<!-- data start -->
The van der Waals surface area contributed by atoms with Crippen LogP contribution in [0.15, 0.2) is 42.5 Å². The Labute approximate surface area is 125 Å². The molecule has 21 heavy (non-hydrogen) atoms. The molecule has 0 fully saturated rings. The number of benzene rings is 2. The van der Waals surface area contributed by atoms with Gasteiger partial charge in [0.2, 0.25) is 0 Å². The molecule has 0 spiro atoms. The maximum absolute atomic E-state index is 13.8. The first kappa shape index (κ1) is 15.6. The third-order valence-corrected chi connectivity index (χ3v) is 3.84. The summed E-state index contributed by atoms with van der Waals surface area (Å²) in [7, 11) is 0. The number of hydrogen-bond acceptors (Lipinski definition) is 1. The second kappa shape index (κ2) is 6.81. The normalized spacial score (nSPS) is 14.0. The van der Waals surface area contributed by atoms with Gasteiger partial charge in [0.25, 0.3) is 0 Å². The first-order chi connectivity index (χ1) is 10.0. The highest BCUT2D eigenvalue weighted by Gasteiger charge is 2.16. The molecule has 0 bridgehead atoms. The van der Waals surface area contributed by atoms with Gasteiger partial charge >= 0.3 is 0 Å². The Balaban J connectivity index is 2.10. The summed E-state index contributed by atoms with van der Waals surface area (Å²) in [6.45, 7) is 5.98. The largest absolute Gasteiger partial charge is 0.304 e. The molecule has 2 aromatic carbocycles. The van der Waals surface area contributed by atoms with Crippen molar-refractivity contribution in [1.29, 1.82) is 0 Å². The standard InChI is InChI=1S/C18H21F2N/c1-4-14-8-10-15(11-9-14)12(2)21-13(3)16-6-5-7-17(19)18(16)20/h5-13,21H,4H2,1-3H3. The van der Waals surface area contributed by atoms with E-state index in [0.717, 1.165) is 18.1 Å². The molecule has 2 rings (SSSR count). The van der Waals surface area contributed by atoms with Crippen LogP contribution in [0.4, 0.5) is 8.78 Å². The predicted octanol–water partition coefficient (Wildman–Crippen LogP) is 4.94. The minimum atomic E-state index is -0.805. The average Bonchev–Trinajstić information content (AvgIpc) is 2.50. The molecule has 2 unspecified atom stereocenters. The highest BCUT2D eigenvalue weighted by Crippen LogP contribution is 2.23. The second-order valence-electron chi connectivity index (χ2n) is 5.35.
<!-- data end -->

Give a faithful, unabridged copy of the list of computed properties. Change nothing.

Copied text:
The van der Waals surface area contributed by atoms with Crippen LogP contribution in [0.15, 0.2) is 42.5 Å². The Labute approximate surface area is 125 Å². The molecule has 21 heavy (non-hydrogen) atoms. The molecule has 0 fully saturated rings. The number of benzene rings is 2. The van der Waals surface area contributed by atoms with Gasteiger partial charge in [0.2, 0.25) is 0 Å². The molecule has 0 spiro atoms. The maximum absolute atomic E-state index is 13.8. The first kappa shape index (κ1) is 15.6. The third-order valence-corrected chi connectivity index (χ3v) is 3.84. The summed E-state index contributed by atoms with van der Waals surface area (Å²) in [7, 11) is 0. The number of hydrogen-bond acceptors (Lipinski definition) is 1. The second kappa shape index (κ2) is 6.81. The normalized spacial score (nSPS) is 14.0. The van der Waals surface area contributed by atoms with Gasteiger partial charge in [0.25, 0.3) is 0 Å². The first-order chi connectivity index (χ1) is 10.0. The highest BCUT2D eigenvalue weighted by Gasteiger charge is 2.16. The molecule has 0 bridgehead atoms. The van der Waals surface area contributed by atoms with Gasteiger partial charge >= 0.3 is 0 Å². The Balaban J connectivity index is 2.10. The summed E-state index contributed by atoms with van der Waals surface area (Å²) in [6.45, 7) is 5.98. The largest absolute Gasteiger partial charge is 0.304 e. The molecule has 2 aromatic carbocycles. The van der Waals surface area contributed by atoms with Crippen molar-refractivity contribution in [1.29, 1.82) is 0 Å². The standard InChI is InChI=1S/C18H21F2N/c1-4-14-8-10-15(11-9-14)12(2)21-13(3)16-6-5-7-17(19)18(16)20/h5-13,21H,4H2,1-3H3. The van der Waals surface area contributed by atoms with E-state index in [0.717, 1.165) is 18.1 Å². The molecule has 2 rings (SSSR count). The van der Waals surface area contributed by atoms with Crippen LogP contribution in [0.4, 0.5) is 8.78 Å². The predicted octanol–water partition coefficient (Wildman–Crippen LogP) is 4.94. The minimum atomic E-state index is -0.805. The average Bonchev–Trinajstić information content (AvgIpc) is 2.50. The molecule has 2 unspecified atom stereocenters. The highest BCUT2D eigenvalue weighted by Crippen LogP contribution is 2.23. The second-order valence-electron chi connectivity index (χ2n) is 5.35.